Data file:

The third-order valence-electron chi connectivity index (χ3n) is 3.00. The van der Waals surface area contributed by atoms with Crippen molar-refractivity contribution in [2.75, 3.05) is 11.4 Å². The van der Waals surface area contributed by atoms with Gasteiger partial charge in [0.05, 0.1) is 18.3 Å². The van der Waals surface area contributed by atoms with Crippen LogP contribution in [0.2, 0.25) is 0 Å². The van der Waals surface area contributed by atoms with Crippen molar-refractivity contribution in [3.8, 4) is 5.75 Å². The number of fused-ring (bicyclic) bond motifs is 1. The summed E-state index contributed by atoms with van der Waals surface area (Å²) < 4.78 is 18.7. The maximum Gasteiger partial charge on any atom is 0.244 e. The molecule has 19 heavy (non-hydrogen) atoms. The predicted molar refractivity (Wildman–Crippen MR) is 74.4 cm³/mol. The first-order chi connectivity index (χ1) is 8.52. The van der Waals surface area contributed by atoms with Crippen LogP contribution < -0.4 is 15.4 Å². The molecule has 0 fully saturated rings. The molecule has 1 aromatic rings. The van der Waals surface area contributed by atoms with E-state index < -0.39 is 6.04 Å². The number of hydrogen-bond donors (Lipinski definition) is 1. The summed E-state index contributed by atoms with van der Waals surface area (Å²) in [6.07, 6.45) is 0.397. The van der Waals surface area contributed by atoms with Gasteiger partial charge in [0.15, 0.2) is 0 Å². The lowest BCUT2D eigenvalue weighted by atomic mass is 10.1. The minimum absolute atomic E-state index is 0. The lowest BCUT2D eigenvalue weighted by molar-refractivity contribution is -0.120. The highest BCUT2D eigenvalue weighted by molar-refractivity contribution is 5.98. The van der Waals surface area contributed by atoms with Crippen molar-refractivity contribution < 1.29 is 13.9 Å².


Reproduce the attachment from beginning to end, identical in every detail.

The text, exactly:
The third-order valence-electron chi connectivity index (χ3n) is 3.00. The van der Waals surface area contributed by atoms with Crippen molar-refractivity contribution in [2.75, 3.05) is 11.4 Å². The van der Waals surface area contributed by atoms with Gasteiger partial charge in [0.05, 0.1) is 18.3 Å². The van der Waals surface area contributed by atoms with Crippen LogP contribution in [0.2, 0.25) is 0 Å². The van der Waals surface area contributed by atoms with Crippen molar-refractivity contribution in [3.8, 4) is 5.75 Å². The number of fused-ring (bicyclic) bond motifs is 1. The summed E-state index contributed by atoms with van der Waals surface area (Å²) < 4.78 is 18.7. The maximum Gasteiger partial charge on any atom is 0.244 e. The molecule has 19 heavy (non-hydrogen) atoms. The predicted molar refractivity (Wildman–Crippen MR) is 74.4 cm³/mol. The first-order chi connectivity index (χ1) is 8.52. The van der Waals surface area contributed by atoms with Crippen LogP contribution < -0.4 is 15.4 Å². The molecule has 0 fully saturated rings. The molecule has 1 aromatic rings. The van der Waals surface area contributed by atoms with E-state index < -0.39 is 6.04 Å². The number of hydrogen-bond donors (Lipinski definition) is 1. The summed E-state index contributed by atoms with van der Waals surface area (Å²) in [6.07, 6.45) is 0.397. The van der Waals surface area contributed by atoms with Gasteiger partial charge in [0.15, 0.2) is 0 Å². The lowest BCUT2D eigenvalue weighted by atomic mass is 10.1. The minimum absolute atomic E-state index is 0. The lowest BCUT2D eigenvalue weighted by molar-refractivity contribution is -0.120. The highest BCUT2D eigenvalue weighted by molar-refractivity contribution is 5.98. The van der Waals surface area contributed by atoms with Crippen molar-refractivity contribution < 1.29 is 13.9 Å².